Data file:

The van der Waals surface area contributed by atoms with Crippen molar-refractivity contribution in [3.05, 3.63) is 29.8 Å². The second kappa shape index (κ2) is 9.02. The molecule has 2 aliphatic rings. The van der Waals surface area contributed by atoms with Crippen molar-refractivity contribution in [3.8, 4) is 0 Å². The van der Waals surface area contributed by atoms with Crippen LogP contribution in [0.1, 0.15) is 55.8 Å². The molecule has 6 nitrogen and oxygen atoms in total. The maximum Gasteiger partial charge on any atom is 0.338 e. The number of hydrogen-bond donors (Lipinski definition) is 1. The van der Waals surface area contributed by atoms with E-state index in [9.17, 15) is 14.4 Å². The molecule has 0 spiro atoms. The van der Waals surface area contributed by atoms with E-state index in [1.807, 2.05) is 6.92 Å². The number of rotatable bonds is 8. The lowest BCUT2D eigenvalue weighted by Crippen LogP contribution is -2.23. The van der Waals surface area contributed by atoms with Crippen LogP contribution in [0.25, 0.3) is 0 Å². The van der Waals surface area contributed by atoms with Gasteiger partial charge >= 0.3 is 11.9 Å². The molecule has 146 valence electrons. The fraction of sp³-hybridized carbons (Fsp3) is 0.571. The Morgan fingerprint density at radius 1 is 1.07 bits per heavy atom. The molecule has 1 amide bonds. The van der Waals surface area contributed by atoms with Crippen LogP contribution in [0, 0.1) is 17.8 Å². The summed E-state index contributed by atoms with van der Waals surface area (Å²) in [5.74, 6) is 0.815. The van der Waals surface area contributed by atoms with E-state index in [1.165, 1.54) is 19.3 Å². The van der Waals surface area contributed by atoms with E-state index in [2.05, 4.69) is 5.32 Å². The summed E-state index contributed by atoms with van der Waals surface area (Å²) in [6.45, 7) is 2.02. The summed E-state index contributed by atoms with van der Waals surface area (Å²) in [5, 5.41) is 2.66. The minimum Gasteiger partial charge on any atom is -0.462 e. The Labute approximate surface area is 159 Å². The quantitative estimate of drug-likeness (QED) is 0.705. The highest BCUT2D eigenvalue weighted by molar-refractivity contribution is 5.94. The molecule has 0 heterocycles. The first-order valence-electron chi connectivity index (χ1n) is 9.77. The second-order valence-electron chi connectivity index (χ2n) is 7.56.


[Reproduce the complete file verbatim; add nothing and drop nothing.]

The van der Waals surface area contributed by atoms with Crippen molar-refractivity contribution in [3.05, 3.63) is 29.8 Å². The second kappa shape index (κ2) is 9.02. The molecule has 2 aliphatic rings. The van der Waals surface area contributed by atoms with Crippen molar-refractivity contribution in [3.8, 4) is 0 Å². The van der Waals surface area contributed by atoms with Crippen LogP contribution in [0.1, 0.15) is 55.8 Å². The molecule has 6 nitrogen and oxygen atoms in total. The maximum Gasteiger partial charge on any atom is 0.338 e. The number of hydrogen-bond donors (Lipinski definition) is 1. The van der Waals surface area contributed by atoms with E-state index in [9.17, 15) is 14.4 Å². The molecule has 0 spiro atoms. The van der Waals surface area contributed by atoms with E-state index in [1.807, 2.05) is 6.92 Å². The number of rotatable bonds is 8. The lowest BCUT2D eigenvalue weighted by Crippen LogP contribution is -2.23. The van der Waals surface area contributed by atoms with Crippen LogP contribution in [0.25, 0.3) is 0 Å². The van der Waals surface area contributed by atoms with Gasteiger partial charge >= 0.3 is 11.9 Å². The molecule has 146 valence electrons. The fraction of sp³-hybridized carbons (Fsp3) is 0.571. The Morgan fingerprint density at radius 1 is 1.07 bits per heavy atom. The molecule has 1 amide bonds. The van der Waals surface area contributed by atoms with Crippen LogP contribution in [0, 0.1) is 17.8 Å². The summed E-state index contributed by atoms with van der Waals surface area (Å²) in [5.74, 6) is 0.815. The van der Waals surface area contributed by atoms with E-state index in [1.165, 1.54) is 19.3 Å². The van der Waals surface area contributed by atoms with E-state index in [2.05, 4.69) is 5.32 Å². The summed E-state index contributed by atoms with van der Waals surface area (Å²) in [6.45, 7) is 2.02. The summed E-state index contributed by atoms with van der Waals surface area (Å²) in [5, 5.41) is 2.66. The minimum Gasteiger partial charge on any atom is -0.462 e. The Labute approximate surface area is 159 Å². The quantitative estimate of drug-likeness (QED) is 0.705. The highest BCUT2D eigenvalue weighted by molar-refractivity contribution is 5.94. The molecule has 0 heterocycles. The first-order valence-electron chi connectivity index (χ1n) is 9.77. The second-order valence-electron chi connectivity index (χ2n) is 7.56.